Gearing Up for the Exam? explores the experiences of third year students, who are facing their first state examination, the Junior Certificate exam, and highlights what schools can do to enhance student learning and their engagement with school. This study completes the first phase of a major research project being undertaken by the ESRI on behalf of the NCCA that follows the educational experiences of 900 students in twelve schools from first year onwards. It is the first study of its kind in Ireland. The main findings of the study are: The Junior Certificate exam sets the tone for student experiences in third year: students find schoolwork more difficult, spend more time on homework and study, and have less access to the kind of ‘fun’ lessons which help engage them in learning. Students also become more negative about school and their teachers as they move into third year. The exam focus within third year and the influence of friends can lead to many students (a quarter of those in the study) taking ‘grinds’ outside school, mainly in Maths. The majority of students taking grinds are from middle-class backgrounds. School and classroom organisation make a crucial difference to how students get on in the Junior Certificate examination. Ability grouping has a significant effect on student outcomes: students in lower stream classes achieve lower grades in the Junior Certificate exam than similar students in other classes. Their underachievement reflects less access to higher level subjects, a slower pace of instruction and lower expectations among teachers and students. The day-to-day interaction between teachers and students in a school influences student engagement with schoolwork and therefore their achievement levels. Students are more likely to underachieve if they are frequently ‘given out to’ by teachers and ‘act out’ within class. Schools can promote student achievement by: Having a more flexible approach to ability grouping; Facilitating access to higher level subjects; Actively engaging students in lessons, using diverse teaching methods; Having a positive social climate with constructive feedback between teachers and students; Having a positive behaviour policy and encouraging student involvement in school life. Third year is a time during which students choose the programmes and subjects they will take for the senior cycle. Student choices on entry to senior cycle differ according to the school they attend. This means that different groups of students take the different senior cycle programmes. Transition Year, for example, tends to attract students who have already had a very positive experience of the schooling system. In contrast, students entering the Leaving Certificate Applied programme tend to be drawn from those who have had a more negative experience of school life.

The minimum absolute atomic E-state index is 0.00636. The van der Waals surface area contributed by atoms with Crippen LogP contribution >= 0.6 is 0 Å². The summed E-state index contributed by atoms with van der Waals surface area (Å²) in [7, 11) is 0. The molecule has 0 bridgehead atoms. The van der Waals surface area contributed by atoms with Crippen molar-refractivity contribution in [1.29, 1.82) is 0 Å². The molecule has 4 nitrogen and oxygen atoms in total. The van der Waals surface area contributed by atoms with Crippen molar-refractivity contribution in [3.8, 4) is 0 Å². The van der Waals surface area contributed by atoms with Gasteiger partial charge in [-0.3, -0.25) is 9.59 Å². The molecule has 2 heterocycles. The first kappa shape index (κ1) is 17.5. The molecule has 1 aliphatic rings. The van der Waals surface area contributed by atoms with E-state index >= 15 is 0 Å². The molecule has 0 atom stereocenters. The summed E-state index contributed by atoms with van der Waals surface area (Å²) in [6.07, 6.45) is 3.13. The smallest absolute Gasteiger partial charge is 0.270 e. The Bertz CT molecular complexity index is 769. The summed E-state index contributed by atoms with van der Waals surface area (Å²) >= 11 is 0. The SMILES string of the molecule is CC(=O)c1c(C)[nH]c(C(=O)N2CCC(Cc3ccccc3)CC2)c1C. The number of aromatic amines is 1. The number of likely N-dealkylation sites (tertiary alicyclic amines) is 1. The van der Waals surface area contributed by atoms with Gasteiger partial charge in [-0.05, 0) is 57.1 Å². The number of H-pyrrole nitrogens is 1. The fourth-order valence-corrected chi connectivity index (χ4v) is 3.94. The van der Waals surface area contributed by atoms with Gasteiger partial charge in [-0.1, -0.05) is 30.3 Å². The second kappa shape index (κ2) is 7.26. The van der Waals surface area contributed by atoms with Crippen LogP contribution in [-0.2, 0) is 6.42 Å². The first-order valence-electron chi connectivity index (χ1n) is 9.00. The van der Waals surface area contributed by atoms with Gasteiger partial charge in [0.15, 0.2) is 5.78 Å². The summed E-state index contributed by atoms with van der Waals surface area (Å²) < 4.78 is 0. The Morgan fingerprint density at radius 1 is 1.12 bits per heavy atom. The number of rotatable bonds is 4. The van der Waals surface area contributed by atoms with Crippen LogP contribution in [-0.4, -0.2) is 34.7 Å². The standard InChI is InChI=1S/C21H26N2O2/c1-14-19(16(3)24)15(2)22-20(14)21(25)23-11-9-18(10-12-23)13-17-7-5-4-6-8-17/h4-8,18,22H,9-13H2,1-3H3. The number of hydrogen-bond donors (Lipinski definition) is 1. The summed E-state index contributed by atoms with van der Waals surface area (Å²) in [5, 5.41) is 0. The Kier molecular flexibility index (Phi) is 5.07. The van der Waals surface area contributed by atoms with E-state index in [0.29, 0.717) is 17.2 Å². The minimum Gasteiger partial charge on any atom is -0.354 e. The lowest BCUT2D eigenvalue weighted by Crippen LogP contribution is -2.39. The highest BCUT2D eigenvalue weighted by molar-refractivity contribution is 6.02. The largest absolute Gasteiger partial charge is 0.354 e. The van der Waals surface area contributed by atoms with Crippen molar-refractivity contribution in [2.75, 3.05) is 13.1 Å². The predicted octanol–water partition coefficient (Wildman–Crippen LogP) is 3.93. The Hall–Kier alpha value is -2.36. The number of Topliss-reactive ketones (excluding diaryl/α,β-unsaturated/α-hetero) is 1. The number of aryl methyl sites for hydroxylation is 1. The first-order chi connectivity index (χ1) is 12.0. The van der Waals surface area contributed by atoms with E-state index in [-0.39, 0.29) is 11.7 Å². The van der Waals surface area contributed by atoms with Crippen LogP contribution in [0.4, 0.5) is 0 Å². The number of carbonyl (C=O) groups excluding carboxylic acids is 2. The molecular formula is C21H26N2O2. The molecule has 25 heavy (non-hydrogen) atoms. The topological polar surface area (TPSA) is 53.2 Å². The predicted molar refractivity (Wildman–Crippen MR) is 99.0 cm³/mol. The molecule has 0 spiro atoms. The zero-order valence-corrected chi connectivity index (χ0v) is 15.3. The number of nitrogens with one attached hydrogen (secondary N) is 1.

Date of Publication: October 24, 2007
Publisher: The Liffey Press in association with the ESRI
Place of Publication: Dublin
The ESRI works towards a national vision of ‘Informed policy for a better Ireland’. This means producing high-quality analysis to provide robust evidence for policymaking, with the goals of research excellence and policy impact.
The ESRI produces research that contributes to understanding economic and social change in the new international context and that informs public policymaking and civil society in Ireland.